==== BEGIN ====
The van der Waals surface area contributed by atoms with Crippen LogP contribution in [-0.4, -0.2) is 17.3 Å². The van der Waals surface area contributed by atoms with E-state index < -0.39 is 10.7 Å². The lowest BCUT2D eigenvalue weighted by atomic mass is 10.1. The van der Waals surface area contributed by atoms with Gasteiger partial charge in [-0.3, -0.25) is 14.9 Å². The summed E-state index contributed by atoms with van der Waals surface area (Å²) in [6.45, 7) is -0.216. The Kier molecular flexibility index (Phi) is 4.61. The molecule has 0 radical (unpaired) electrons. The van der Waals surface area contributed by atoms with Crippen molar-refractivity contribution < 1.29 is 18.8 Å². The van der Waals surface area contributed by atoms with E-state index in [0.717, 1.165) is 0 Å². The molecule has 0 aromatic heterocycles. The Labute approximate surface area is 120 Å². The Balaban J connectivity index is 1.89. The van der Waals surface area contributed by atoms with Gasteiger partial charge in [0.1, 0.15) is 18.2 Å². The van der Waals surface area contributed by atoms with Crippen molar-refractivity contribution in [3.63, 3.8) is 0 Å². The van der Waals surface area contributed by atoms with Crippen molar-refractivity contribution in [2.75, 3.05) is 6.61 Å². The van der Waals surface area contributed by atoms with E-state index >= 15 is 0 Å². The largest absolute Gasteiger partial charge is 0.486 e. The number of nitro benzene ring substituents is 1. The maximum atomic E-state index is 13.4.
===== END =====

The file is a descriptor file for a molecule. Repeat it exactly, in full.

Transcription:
The van der Waals surface area contributed by atoms with Crippen LogP contribution in [-0.4, -0.2) is 17.3 Å². The van der Waals surface area contributed by atoms with E-state index < -0.39 is 10.7 Å². The lowest BCUT2D eigenvalue weighted by atomic mass is 10.1. The van der Waals surface area contributed by atoms with Gasteiger partial charge in [-0.3, -0.25) is 14.9 Å². The summed E-state index contributed by atoms with van der Waals surface area (Å²) in [6.45, 7) is -0.216. The Kier molecular flexibility index (Phi) is 4.61. The molecule has 0 radical (unpaired) electrons. The van der Waals surface area contributed by atoms with Crippen molar-refractivity contribution < 1.29 is 18.8 Å². The van der Waals surface area contributed by atoms with E-state index in [0.717, 1.165) is 0 Å². The molecule has 0 aromatic heterocycles. The Labute approximate surface area is 120 Å². The Balaban J connectivity index is 1.89. The van der Waals surface area contributed by atoms with Gasteiger partial charge in [0.1, 0.15) is 18.2 Å². The van der Waals surface area contributed by atoms with Crippen molar-refractivity contribution in [3.63, 3.8) is 0 Å². The van der Waals surface area contributed by atoms with Crippen molar-refractivity contribution in [2.75, 3.05) is 6.61 Å². The van der Waals surface area contributed by atoms with E-state index >= 15 is 0 Å². The largest absolute Gasteiger partial charge is 0.486 e. The number of nitro benzene ring substituents is 1. The maximum atomic E-state index is 13.4.